There aren’t many viruses made for Linux distributions and as such, most people who use such systems don’t even bother using an antivirus software. Those however who do want to be able to scan their system or other Windows-based systems that are connected to a Linux PC through a network, they can use ClamAV. ClamAV is an open source anti-virus engine that is built to detect viruses, trojans, malware and other threats. It supports multiple file formats (documents, executables or archives), utilizes multi-thread scanner features and receives updates for its signature database at least 3-4 times a day.
The first step is to install and get the latest signature updates. To do this on Ubuntu, you can open a terminal and insert “sudo apt-get install clamav” and press enter.
sudo apt-get install clamav
You may also build ClamAV from sources to benefit from better scanning performance. To update the signatures, you type “sudo freshclam” on a terminal session and press enter.
Now we are ready to scan our system. To do this, you can use the “clamscan” command. This is a rich command that can work with many different parameters so you’d better insert “clamscan –-help” on the terminal first and see the various things that what you can do with it.
So, I will demonstrate a scan on my “Downloads” folder located under the home directory and I will choose to output only infected files and ring a bell when (and if) they are found. This translates to the following command on the terminal: “clamscan -r –bell -i /home/bill/Downloads”.
clamscan -r –bell -i /home/bill/Downloads
To scan the whole system (it may take a while) and remove all infected files in the process, you can use the command in the following form: “clamscan -r –remove /”.
clamscan -r –remove /
Sometimes, simply removing infected files can cause even more problems or breakages. I suggest that you should always check the output first and then take manual action. Alternatively, you may also use the “move” command integrated as a parameter in the form of” “–move=/home/bill/my_virus_collection” (example directory).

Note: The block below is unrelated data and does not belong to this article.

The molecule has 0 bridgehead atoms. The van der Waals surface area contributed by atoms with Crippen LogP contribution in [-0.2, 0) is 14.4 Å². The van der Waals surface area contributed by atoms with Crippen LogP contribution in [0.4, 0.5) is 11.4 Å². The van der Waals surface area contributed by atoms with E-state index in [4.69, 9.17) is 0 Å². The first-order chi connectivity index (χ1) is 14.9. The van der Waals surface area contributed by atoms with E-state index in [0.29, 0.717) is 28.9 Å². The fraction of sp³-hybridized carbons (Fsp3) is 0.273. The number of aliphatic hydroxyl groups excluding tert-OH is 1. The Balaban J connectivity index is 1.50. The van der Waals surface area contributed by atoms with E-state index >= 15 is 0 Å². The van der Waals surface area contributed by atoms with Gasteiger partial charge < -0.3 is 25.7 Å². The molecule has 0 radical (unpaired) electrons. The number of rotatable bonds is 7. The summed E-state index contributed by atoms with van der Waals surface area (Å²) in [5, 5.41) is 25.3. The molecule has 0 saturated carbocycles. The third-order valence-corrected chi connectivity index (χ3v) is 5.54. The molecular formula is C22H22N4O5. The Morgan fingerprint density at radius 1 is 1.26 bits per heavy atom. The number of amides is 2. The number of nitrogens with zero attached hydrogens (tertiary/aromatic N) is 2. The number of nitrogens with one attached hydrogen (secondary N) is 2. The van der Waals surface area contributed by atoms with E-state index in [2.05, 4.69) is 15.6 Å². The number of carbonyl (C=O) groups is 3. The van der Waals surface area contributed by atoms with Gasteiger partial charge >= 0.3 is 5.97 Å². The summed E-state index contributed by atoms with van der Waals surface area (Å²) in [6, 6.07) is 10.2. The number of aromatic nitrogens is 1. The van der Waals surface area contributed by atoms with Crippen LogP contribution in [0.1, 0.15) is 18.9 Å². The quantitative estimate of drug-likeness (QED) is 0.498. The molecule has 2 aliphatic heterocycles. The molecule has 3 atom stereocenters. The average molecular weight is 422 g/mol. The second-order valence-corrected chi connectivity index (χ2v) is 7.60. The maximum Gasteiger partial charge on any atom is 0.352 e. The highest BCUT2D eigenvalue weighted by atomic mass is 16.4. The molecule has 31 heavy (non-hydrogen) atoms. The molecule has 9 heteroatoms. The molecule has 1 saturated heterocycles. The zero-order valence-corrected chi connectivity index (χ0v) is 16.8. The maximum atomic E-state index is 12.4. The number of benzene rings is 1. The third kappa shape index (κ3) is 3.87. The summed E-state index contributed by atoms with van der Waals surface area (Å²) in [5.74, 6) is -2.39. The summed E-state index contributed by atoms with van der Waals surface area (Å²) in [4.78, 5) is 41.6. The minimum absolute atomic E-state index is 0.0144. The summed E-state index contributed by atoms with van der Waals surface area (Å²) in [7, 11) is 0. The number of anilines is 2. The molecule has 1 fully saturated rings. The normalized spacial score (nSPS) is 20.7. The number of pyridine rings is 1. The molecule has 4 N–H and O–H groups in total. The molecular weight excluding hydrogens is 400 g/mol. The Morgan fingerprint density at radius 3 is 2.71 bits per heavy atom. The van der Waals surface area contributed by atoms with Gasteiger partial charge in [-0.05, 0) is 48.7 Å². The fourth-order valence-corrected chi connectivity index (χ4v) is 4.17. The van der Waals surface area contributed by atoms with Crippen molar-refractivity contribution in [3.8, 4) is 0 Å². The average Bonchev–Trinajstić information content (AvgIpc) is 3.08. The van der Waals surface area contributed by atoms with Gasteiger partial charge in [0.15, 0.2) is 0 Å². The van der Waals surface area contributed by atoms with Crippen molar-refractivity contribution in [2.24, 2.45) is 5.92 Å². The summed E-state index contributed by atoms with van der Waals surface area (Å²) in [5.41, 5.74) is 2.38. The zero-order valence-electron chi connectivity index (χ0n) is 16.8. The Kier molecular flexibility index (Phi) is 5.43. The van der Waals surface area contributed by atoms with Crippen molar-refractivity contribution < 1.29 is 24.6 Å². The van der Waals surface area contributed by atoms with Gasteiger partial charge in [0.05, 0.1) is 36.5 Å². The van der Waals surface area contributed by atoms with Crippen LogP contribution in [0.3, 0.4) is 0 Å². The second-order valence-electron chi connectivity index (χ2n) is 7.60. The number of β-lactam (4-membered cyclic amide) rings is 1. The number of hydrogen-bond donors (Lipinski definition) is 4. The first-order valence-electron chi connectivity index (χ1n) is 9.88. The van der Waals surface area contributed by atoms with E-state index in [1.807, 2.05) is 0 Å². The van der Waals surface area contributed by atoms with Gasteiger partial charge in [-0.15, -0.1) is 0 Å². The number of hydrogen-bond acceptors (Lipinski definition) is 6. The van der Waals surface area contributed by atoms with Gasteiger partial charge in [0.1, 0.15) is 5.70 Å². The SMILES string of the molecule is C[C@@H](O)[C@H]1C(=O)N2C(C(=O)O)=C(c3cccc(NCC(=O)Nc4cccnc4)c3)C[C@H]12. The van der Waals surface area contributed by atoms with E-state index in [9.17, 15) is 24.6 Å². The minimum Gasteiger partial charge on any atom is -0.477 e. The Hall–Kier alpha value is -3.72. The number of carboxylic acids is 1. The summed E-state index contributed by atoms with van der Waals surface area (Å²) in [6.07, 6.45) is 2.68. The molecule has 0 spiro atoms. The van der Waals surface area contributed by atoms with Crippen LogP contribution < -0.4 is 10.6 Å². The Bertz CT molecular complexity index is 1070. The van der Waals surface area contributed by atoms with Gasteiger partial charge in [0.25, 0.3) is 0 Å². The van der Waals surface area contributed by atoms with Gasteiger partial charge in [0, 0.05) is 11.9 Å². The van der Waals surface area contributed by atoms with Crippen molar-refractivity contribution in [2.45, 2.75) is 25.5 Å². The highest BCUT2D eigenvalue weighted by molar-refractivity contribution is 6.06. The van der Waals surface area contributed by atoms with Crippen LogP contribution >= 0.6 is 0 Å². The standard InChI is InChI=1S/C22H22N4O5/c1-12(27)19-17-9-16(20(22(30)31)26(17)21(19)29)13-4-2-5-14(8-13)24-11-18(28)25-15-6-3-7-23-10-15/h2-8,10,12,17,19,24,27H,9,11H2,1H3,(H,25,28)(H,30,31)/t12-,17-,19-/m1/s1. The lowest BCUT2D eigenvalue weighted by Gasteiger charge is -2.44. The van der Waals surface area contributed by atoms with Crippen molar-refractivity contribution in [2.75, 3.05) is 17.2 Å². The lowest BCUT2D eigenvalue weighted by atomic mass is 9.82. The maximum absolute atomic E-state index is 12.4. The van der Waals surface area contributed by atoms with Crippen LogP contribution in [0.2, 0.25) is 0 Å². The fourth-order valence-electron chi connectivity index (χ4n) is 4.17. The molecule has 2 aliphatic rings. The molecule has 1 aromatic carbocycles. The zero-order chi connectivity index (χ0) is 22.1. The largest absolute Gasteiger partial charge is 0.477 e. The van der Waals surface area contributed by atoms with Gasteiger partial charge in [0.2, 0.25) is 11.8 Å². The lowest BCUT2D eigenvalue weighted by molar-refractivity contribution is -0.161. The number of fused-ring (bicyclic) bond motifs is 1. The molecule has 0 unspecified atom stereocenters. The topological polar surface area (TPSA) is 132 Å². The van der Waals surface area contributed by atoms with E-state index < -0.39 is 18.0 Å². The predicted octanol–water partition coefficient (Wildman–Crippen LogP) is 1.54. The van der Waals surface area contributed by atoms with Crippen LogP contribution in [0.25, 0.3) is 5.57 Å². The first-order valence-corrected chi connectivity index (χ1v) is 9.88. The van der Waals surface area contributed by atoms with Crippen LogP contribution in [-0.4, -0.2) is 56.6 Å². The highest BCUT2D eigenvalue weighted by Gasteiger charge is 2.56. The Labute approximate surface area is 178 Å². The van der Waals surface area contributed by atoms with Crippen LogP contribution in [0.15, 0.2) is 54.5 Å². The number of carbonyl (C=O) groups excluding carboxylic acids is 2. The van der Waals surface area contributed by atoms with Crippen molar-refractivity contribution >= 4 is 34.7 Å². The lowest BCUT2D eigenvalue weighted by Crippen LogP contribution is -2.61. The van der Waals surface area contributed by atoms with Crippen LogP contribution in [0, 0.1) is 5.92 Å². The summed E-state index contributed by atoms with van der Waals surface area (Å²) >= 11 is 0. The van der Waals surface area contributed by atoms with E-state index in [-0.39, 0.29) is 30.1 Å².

If all this console stuff is simply too much for you, you can also install an additional package called “clamtk” that is basically a gtk-2 GUI for ClamAV.
sudo apt-get install clamtk
From the ClamTK top panel options menu, you can choose any directory or file to scan, specify whitelisted directories and manage quarantined files. You may also elect to perform quick or recursive scans, or even check a device such as a USB stick.
ClamTK’s scheduler also allows for the easy setting up of scheduled scans as well as scheduled antivirus signature database updates (you’d better set the latter before the former). Moreover, if you find a file that is falsely marked as a threat, you can submit it for further analysis to the ClamAV team, directly from the ClamTK interface.
While I didn’t perform speed comparison tests between the console and GUI scans, I didn’t notice any significant difference on the time. ClamTK is definitely simplifying the process, so I suggest that you install it along with ClamAV as well.